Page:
Conspiracy Corner – The Taxpayers’ Union and Jordan Williams

At 7:45am every Thursday morning, Matthew phones in his thoughts on the conspiracy theory of the week to Zac and the audience of bFM’s Breakfast Show

Sometimes scandals backfire, as the Taxpayers’ Union found out last week. What should have been an exposé of wasteful expenditure by Jordan Williams and the Taxpayers’ Union turned into an exposé of the partisan nature of a right-wing lobby group. So, was there a conspiracy? Who really benefited from the news coverage? Was the Pork Board involved?


So, Mojo Mather’s, Aotearoa’s first deaf MP, flew to Masterton, the glitzy tourist capital of Wellington, to do a live interview in studio. It cost the princely sum of $550 and it seems this extravagant trip has people up in arms.

Well, it has one, maybe two people up in arms and a whole lot of people saying “What the flibbertigibbet?” Yes, Conspiracy Corner is kid-friendly with respect to language, if not with respect to politics.

Most of us (he said wildly overestimating the number of listeners who read the papers) woke up on Sunday to find that the Herald was reporting that the Taxpayer Union was incredulous that Ms. Mathers would dare spend taxpayer dollars on a community radio interview. Leader of the board and chief spokesperson Jordan Williams had this to say:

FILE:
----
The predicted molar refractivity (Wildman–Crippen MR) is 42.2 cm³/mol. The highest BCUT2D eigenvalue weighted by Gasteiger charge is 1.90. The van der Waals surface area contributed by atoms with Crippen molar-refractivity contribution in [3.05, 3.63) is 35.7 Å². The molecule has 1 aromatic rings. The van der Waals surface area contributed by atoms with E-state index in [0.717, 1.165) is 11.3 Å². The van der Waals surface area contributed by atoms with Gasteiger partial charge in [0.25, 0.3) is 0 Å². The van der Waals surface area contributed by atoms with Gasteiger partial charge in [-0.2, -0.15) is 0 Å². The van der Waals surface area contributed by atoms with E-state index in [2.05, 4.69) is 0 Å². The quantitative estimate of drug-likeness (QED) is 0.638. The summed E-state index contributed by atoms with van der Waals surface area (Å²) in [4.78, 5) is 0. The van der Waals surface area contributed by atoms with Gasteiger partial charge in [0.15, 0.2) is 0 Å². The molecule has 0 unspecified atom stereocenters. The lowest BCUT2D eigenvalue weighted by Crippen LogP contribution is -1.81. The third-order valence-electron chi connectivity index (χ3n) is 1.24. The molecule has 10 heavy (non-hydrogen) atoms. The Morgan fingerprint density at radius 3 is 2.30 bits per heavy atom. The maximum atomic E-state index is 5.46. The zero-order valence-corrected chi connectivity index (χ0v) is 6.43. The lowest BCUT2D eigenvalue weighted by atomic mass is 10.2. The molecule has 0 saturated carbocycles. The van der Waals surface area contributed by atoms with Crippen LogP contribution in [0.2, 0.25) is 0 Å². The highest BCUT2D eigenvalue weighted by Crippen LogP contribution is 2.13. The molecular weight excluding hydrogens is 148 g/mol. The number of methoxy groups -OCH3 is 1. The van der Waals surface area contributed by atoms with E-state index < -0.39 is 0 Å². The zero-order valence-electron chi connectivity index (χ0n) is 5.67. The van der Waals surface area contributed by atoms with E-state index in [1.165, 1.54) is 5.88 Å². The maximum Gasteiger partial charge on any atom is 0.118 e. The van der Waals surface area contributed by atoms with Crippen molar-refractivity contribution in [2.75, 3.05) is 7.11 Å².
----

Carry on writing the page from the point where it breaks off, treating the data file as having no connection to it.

“It’s amazing that she has so little to do with her time to actually travel to a community radio that probably has as many listeners as you can count on your hand”

“The only silver lining is that the time spent travelling to go on the station in the middle of nowhere is less time spent dreaming up new ways to spend tax payers money.”

What was Ms. Mather’s crime? Being a deaf MP, she did her interview in studio because video-conferencing a one hour interview on being a deaf MP is one of the many problems Ms. Mather’s faces as one of our elected representatives. The fact that the TU was holding an MP’s work in an area she represents was one thing; the fact they were suggesting a trip to Masterton of all places was some kind of glitzy junket was another. I’ve not been to Masterton for a good reason. … The other reason is that it’s not really the kind of place you go “Oh, I can’t wait to find an excuse to go there!”

Reaction was swift, at least on Twitter (and if you’re interested in conspiracy theories, Twitter is where you have to spend a lot of your time), with voices across the New Zealand Political Spectrum uniting to cast aspersions upon the Taxpayers Union. Matthew Hooton, for example, tweeted:

This is just partisan bullying by @jordNZ and $ are irrelevant. Worry about WFF, superannuation, gold card etc #nzpol

— Matthew Hooton (@MatthewHootonNZ) March 1, 2014

and Tau Henare:

@mojomathers Dear Mojo, tell these self serving pricks to go find something else to do. You are doing your job. #Endofstory

— West Side Tory (@tauhenare) March 2, 2014

When you have a right-wing strategist and one of National’s feistiest MPs thinking you’e done wrong, you not only have the wrong end of the stick but you probably mistaken a trail of fetid dingos kidneys for something stick-ish.

So, why is this a conspiracy theory? Well, two reasons.

1. The Taxpayers Union claims to represent New Zealand taxpayers but as unions go it is new, the current board is appointed and we don’t know the membership number. As a body which claims to represent the ordinary taxpayer in Aotearoa, it sure looks like an astroturf group; a group designed to look like a grassroots activist organisation but one which is really built for a specific purpose; criticizing the spending priorities of parties outside the government.